If a manufacturer wants to raise funds in the capital markets, it needs to be able to offer money managers clear information on its own ESG track record and also that of its partners and contractors. Because money managers balance the relative risks of every asset in their portfolios, it’s critical that companies are able to guarantee that every part of their business adheres to their stated ESG mandates.

For food manufacturers, or any other maker of a product with complex supply chains, providing that granular level of detail can be difficult. It’s made doubly tricky in the absence of standard measures for ESG compliance. The answer lies in equipping these businesses with tools to effectively monitor their performance and to show how they can manage and mitigate risk.

Key questions businesses should be ready to address include:

● How many suppliers and products at tier one and beyond are in our supply chain at any given time?

● Are we communicating our values and codes of practice to them? And are they being adhered to?

● Are there slavery or sustainability risks within these supply chains that could undermine our ability to continue trading successfully?

● Do the UN’s Sustainable Development Goals (SDG) impact our business?

● Are our supply chain technical approval and risk management processes optimised?

● Does our supply chain utilise natural assets/resources that are finite? And would our business be able to trade successfully without easy and cost-effective availability of these assets?

● Would a failure in our responsible sourcing policies – such as a modern slavery scandal – damage the value of our brand?

Conclusion

A strong sense of corporate social responsibility is no longer a trendy “good-to-have” sticker on a company’s front window. Today, good ESG is expected as a given, increasingly by investors. Profitability is far less likely to be the only bottom line they’ll consider when making their own purchasing decisions. They’ll check procurement policy sustainability, labour and product safety records, staff safeguarding measures and a whole range of other metrics. They’ll want to know that they are doing good for the planet as well as for their balance sheet.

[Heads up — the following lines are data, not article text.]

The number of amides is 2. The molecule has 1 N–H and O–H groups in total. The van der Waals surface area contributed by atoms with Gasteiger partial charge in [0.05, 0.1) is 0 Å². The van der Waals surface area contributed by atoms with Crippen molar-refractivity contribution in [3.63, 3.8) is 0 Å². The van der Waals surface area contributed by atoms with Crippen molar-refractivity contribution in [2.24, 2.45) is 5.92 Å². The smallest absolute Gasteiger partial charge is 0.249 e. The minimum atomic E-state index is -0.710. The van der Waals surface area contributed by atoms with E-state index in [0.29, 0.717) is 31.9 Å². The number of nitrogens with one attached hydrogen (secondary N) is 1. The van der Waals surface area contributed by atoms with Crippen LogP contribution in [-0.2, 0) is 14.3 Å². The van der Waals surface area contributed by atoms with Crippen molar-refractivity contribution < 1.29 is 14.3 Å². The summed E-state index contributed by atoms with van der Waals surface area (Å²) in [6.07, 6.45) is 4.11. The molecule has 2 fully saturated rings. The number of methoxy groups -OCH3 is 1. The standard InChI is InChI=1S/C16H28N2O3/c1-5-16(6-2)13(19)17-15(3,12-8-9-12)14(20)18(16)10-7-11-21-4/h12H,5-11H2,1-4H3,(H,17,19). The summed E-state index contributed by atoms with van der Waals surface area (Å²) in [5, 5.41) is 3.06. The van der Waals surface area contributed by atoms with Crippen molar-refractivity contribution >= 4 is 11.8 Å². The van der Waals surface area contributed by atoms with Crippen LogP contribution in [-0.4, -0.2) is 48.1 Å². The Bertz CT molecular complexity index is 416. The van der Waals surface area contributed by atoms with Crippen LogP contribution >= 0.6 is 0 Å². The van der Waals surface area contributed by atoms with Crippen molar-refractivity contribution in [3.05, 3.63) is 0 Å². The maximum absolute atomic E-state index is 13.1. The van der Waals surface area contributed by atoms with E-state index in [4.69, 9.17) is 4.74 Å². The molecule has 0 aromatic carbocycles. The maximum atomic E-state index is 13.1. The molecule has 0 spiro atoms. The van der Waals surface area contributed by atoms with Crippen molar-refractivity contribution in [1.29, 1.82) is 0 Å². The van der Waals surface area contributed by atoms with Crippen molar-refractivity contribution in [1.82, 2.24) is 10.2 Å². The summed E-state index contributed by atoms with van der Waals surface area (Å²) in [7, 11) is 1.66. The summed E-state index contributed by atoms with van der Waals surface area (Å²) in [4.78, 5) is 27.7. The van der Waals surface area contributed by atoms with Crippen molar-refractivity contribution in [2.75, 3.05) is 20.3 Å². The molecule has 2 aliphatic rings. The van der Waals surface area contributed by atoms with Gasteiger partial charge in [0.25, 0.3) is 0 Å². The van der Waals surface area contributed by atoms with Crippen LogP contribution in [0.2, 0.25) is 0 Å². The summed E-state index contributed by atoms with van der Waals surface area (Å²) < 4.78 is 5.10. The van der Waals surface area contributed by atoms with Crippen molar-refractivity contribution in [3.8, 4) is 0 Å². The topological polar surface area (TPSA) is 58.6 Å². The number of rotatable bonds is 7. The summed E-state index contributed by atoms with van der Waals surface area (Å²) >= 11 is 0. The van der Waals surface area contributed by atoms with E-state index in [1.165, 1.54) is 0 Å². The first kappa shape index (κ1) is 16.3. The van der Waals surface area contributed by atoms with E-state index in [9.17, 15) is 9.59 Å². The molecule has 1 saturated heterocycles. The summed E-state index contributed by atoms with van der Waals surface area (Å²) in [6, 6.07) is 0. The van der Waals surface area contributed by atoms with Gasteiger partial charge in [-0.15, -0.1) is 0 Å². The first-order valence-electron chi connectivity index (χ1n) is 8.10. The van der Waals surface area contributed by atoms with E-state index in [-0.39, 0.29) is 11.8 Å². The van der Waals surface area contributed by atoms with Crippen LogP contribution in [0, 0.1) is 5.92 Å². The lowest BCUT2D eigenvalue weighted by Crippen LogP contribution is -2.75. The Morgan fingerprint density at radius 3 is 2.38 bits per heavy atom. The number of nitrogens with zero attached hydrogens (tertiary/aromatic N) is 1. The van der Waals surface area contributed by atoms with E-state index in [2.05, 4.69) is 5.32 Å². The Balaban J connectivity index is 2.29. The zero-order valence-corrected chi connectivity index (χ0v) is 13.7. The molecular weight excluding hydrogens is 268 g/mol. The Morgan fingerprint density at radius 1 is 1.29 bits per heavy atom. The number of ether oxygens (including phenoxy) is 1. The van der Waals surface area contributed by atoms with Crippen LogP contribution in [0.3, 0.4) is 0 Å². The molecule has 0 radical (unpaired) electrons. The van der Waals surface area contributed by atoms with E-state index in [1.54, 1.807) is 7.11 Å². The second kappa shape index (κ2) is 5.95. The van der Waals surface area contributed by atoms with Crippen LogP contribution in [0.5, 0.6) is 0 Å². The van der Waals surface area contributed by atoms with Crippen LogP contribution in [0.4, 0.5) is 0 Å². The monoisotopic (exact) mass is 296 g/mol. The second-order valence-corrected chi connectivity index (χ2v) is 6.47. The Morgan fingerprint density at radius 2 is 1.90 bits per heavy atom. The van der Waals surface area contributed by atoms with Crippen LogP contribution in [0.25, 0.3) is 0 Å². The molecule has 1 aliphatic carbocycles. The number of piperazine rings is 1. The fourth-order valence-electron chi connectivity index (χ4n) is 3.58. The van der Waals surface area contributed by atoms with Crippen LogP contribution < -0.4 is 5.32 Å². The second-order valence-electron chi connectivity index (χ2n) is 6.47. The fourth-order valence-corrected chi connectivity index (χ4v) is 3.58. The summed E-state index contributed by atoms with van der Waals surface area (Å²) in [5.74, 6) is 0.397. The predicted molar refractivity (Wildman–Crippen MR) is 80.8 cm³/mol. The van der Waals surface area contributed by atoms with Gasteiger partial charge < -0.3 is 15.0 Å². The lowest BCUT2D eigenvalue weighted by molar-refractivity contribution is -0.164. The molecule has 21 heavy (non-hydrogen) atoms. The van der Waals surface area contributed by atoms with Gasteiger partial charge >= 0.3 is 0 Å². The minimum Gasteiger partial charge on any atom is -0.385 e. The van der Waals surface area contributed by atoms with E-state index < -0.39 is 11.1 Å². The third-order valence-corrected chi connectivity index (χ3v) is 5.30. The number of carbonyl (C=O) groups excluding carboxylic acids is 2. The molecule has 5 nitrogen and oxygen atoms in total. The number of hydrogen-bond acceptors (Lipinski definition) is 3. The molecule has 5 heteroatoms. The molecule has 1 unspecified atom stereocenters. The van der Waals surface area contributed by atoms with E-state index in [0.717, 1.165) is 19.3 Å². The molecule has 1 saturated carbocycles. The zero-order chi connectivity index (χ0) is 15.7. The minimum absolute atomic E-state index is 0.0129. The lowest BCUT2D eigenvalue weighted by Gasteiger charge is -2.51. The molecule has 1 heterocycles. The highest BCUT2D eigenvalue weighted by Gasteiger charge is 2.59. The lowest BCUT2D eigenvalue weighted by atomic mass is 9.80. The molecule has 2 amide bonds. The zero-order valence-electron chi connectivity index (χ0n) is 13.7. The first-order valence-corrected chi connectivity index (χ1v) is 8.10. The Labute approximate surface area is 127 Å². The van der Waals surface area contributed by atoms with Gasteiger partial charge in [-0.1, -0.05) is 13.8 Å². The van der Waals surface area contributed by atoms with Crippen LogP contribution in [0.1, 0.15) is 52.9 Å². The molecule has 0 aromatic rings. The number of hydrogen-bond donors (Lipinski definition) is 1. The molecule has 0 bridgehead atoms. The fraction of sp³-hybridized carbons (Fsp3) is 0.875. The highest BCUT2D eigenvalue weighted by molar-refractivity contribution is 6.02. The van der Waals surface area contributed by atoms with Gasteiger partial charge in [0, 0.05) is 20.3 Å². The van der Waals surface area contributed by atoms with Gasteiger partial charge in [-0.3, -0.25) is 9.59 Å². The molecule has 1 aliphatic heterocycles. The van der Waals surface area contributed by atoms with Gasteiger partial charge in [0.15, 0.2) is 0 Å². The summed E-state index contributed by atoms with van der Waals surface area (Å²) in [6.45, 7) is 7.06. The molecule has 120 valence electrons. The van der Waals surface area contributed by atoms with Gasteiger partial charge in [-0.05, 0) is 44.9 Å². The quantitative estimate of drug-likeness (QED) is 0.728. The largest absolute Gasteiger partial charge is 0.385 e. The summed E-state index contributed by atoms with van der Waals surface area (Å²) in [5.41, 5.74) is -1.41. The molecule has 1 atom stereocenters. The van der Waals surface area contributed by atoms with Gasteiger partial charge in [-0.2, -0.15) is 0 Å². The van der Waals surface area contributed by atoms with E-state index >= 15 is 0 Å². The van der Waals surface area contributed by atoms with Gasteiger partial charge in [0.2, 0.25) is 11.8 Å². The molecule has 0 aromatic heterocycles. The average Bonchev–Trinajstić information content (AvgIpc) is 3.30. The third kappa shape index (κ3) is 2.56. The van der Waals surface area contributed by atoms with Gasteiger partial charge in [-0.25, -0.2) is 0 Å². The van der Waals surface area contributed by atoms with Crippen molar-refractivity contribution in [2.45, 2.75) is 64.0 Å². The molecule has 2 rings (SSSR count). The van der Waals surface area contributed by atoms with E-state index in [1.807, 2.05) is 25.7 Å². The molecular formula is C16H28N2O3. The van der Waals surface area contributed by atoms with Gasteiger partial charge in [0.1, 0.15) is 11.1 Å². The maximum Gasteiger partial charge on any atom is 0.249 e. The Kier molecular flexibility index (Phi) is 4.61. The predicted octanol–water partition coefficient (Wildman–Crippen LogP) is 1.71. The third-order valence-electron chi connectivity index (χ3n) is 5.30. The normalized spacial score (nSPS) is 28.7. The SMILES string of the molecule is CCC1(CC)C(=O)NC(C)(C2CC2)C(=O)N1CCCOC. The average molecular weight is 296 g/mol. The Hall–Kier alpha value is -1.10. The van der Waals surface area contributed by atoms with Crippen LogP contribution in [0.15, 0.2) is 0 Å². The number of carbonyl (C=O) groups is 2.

For many companies, getting to a position of trust that inspires confidence can be, like the mountaineer’s assault on a new peak, a hard climb. And like the best climbers, companies will only be successful if they take care of the basics.

It begins with a corporate ethos that is rooted in the principles of ESG and expressed in a business model that puts those values into action. But that’s only the start – keeping to the summit path requires constant monitoring, review and reassessment of the new business terrain. Businesses which are able to deliver demonstrable progress over time, in a volatile, uncertain, complex and ambiguous world, will gain a market perception edge that can make all the difference when seeking investor support.

About the Author

After a childhood of climbing trees and milking cows on an Irish farm, Stephen studied business, followed by a career as Finance Director in the food industry with Kerry Foods and Samworth Brothers. Stephen left the finance dark side, and founded QADEX to develop innovative solutions for food safety teams to break the endless spiral of manual systems, mountains of paperwork and firefighting.

With encouragement from over 16,000 engaged customers QADEX has grown steadily to a team of 50, including 30 engineers, providing a range of scalable and configurable modules covering Food Safety & NPD, such as supply chain mapping, risk assessments, supplier and product approval, QA/QC checks, document management, customer complaints and the herding of cats necessary to deliver successful new product development launches.

Building on its leading position in supply chain risk management QADEX launched STARIndexTM during late 2019. STARIndexTM is being used by progressive businesses to identify ESG risks across their supply chains and deliver risk mitigation plans in partnership with suppliers. These businesses can then demonstrate tangible progress to stakeholders in what they are doing to protect the planet and people in their supply chains, alongside delivering safe and legal products.

In his free time Stephen can be found farming, at his son’s hockey matches or figuring out how to get to another Bruce Springsteen concert.